As an illustration of the “larger overall picture,” consider the interaction in most classrooms. It is based on questions—questions that the teachers steadily put forth. Often these are justified via the highest of goals (e.g., they are said to reflect the Socratic method where questions are posed in an effort to get students to think). Typically, they are anything but that. It is far more typical that they are simply tests of memory. For example, when teachers ask, “Who was George Washington?” or “How much is 6 and 7?” or “What is the mountain range in South America?”  they are not teaching—they are testing. Children who regularly know the answers are seen as good students while those who do not are seen as poor students. But this is not a teaching curriculum, it is a testing curriculum that works very effectively in categorizing children on a scale of “good to poor.” Since there can be only a few A students, the system sets things up so that vast numbers of children see themselves as inadequate.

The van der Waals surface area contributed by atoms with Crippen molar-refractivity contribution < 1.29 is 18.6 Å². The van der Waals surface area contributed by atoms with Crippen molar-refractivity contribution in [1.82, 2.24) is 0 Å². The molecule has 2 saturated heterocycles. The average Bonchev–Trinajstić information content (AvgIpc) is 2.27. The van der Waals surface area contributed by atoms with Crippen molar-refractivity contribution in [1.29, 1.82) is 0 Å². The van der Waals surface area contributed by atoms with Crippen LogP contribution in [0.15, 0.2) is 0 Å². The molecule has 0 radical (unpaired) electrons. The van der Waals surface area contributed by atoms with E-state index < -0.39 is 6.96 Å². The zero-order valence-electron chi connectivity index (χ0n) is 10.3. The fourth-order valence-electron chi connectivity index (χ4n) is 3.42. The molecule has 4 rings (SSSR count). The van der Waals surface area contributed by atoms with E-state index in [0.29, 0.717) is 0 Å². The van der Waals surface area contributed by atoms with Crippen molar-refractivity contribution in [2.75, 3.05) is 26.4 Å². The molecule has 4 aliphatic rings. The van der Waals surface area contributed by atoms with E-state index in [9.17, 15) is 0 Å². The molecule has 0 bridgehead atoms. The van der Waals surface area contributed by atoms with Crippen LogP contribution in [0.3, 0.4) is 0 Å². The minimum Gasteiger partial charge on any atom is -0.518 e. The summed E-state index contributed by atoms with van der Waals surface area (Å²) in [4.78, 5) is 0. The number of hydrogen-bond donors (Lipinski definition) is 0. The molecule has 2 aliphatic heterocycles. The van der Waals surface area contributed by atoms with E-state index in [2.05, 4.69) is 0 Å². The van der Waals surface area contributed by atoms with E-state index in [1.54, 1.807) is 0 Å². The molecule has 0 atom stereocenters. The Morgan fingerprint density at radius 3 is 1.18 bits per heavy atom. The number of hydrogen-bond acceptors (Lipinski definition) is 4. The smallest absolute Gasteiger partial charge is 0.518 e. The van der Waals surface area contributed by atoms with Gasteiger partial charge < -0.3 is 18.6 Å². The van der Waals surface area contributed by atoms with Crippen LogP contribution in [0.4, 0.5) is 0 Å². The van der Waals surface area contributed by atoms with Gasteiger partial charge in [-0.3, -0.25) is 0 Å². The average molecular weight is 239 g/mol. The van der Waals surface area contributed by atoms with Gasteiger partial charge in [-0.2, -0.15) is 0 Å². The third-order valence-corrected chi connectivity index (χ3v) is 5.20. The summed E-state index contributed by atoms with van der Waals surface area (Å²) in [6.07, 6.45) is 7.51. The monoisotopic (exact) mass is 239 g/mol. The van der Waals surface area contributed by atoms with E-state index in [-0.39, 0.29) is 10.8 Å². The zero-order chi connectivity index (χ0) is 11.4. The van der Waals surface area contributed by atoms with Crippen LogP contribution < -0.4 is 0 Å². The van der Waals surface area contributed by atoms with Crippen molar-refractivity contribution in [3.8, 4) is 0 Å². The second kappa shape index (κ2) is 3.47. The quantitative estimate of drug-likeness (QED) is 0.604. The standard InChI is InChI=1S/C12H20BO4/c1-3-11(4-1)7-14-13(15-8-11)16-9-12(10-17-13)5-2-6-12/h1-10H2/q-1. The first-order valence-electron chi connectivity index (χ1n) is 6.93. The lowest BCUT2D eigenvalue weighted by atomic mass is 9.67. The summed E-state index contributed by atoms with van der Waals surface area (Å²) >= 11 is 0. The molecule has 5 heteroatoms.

So to return to your question, it increasingly became my mission to analyze and modify education so it serves to benefit all children.

QFL: What are some of the core questions that have shaped your skills and approach as an educator?

Dr. Blank: I think that the central question concerns content. What is it that you need to teach to bring a novice to a level of skill? This is trickier than it might appear because our vision is regularly clouded by preconceptions and misperceptions.